I borrowed this quote from here.
It appears, therefore, that a swarm's scout bees do something sharply different from what humans do to reach a full agreement in a debate. Both bees and humans need a group's members to avoid stubbornly supporting their first view, but whereas we humans will usually (and sensibly) give up on a position only after we have learned of a better one, the bees will stop supporting a position automatically.
I do not think that is true at all. Humans rarely give up on their positions*, and are frequently selectively skeptical or easily convinced by data that either confronts or confirms their stubbornly supported first view.
This is a good short survey pointing to a couple studies of how humans really behave that includes a great quote on this subject by Bertrand Russell:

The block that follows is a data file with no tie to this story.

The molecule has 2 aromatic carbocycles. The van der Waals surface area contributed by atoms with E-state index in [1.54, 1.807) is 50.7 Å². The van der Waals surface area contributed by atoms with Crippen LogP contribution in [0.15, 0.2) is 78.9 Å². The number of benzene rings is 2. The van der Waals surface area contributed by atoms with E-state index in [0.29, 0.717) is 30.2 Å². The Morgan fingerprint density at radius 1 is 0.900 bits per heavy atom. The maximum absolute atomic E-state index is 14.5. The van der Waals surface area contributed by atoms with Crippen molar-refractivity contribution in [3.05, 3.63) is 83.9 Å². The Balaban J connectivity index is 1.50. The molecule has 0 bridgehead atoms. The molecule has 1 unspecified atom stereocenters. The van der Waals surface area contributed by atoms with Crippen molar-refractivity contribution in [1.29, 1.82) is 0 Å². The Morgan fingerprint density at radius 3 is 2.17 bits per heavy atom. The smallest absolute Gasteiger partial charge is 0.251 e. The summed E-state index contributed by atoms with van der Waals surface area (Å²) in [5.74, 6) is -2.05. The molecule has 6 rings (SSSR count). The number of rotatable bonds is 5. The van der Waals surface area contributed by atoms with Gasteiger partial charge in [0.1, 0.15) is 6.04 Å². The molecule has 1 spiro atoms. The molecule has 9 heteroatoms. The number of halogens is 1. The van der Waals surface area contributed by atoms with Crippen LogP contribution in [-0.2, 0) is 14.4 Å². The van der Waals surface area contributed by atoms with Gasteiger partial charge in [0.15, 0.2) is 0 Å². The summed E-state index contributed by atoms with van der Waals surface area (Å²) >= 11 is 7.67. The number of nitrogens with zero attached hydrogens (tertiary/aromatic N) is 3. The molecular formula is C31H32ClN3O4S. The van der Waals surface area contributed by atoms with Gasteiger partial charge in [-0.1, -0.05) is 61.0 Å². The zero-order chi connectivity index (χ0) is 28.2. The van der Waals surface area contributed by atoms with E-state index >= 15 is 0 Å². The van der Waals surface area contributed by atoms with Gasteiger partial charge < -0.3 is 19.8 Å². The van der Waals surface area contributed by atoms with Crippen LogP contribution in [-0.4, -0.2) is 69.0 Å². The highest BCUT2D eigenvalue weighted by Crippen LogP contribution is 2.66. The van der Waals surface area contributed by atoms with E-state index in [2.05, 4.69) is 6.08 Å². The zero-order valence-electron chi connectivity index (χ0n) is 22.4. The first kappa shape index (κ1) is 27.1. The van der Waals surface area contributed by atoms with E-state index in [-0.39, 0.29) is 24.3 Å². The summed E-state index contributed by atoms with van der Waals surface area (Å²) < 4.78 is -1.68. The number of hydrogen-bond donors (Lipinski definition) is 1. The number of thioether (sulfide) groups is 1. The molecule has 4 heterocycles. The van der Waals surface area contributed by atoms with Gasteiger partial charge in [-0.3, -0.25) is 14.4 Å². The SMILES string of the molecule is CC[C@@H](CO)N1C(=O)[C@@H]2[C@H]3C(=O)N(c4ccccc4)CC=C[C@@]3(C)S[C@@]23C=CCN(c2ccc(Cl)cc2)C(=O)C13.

If a man is offered a fact which goes against his instincts, he will scrutinize it closely, and unless the evidence is overwhelming, he will refuse to believe it. If, on the other hand, he is offered something which affords a reason for acting in accordance to his instincts, he will accept it even on the slightest evidence.
My own favorite quote on this is from Max Planck:
A new scientific truth does not triumph by convincing its opponents and making them see the light, but rather because its opponents eventually die, and a new generation grows up that is familiar with it.
You can just feel the ire.
* Positions, such as this human's view of how humans behave regarding their positions.